Vietnamese eggplant opium (or not)

In Hanoi, ‘coffee’ was initially borrowed from the French /kafe/ as trà phê /ʈaA2feA1/ (Martini 1958: 337–338).The first syllable is a phonetic stretcher, as the tone is different from that (A1) affected by default to borrowings from toneless languages, and the initial /ʈ/ does not match the /k/ in /kafe/. This syllable is semantically motivated: it is none other than the Sino-Vietnamese word for ‘tea’, /ʈaA2/ trà. Labelling coffee as a type of tea acclimatizes the new beverage, introducing it into a set that previously included trà tàu ‘Chinese tea (black tea)’, trà Huế  ‘Annamese tea (green tea)’, trà hoa ‘camellia tea’, trà rừng ‘three-seeded mercury (herbal) tea’, and so on. As for the second syllable, /feA1/ phê, it constitutes both a straightforward phonetic rendering of the syllable /fe/ and a semantically appropriate syllable, as coffee is apt to produce a sensation of elation not entirely unlike that produced by opium—another commodity associated with foreigners, which was actively promoted by colonial authorities (Le Failler 2001)—, whose psychotropic effects are evoked in Vietnamese through the expressive form phê phê. On the other hand, Vietnamese people with a command of French would pronounce the foreign word as /kaA1feA1/, with tone A1 (a level, non-low tone, used as the default for foreign syllables without a final stop). A hybrid of the two forms emerged: /kaA2feA1/ cà phê, correcting the initial to /k/ as in the donor language, but retaining the tone of /ʈaA2/ trà ‘tea’. This form became standard (see e.g. Nguyễn Như Ý 1999), to the puzzlement of the linguist Emeneau, who tentatively hypothesized that the A2 tone in /kaA2feA1/ must be due to an (implausible) assimilation to /kaA2/ ‘eggplant’ (Emeneau 1951: 4, 158).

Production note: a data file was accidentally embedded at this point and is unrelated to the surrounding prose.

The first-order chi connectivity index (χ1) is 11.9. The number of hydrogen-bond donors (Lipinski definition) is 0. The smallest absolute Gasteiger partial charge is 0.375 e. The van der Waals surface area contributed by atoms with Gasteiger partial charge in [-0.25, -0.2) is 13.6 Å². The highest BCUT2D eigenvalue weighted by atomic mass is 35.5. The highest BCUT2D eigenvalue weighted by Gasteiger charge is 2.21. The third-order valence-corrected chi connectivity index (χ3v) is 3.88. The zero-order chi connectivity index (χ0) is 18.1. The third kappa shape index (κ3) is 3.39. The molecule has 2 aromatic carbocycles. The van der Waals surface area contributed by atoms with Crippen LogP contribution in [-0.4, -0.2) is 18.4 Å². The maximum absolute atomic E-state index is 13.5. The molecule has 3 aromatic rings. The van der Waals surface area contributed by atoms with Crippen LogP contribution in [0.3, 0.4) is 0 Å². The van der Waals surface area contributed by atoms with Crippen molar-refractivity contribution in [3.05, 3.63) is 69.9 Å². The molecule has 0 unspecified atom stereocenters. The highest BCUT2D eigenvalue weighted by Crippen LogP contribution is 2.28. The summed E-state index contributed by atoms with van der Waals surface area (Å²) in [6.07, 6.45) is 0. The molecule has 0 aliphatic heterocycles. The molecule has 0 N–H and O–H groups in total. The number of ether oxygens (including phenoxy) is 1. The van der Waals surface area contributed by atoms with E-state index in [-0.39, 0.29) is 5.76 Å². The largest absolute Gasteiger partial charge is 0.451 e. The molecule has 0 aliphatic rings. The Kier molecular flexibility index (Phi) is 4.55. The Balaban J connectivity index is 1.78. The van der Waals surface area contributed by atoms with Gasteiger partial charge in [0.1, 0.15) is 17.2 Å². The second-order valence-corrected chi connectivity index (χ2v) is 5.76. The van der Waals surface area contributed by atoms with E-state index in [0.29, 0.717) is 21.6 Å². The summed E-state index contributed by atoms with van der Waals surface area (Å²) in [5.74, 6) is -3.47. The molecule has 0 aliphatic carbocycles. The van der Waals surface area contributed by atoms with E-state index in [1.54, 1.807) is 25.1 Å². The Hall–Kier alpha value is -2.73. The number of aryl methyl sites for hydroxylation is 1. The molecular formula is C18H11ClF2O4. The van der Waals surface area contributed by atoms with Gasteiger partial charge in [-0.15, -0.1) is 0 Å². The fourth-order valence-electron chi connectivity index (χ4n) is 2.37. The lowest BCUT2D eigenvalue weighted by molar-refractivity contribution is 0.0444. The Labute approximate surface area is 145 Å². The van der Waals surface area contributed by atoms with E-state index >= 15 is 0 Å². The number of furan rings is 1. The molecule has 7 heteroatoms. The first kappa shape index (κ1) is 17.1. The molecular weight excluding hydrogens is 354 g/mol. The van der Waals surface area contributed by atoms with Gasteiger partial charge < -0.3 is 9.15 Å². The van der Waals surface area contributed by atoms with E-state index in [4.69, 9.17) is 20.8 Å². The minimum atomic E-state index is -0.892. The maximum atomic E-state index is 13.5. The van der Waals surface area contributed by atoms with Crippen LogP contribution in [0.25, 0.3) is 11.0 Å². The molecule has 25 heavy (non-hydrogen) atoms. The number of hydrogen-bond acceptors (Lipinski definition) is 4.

One response to “Vietnamese eggplant opium (or not)

  1. Pingback: Vietnamese eggplant opium (or not) | Reaction Times

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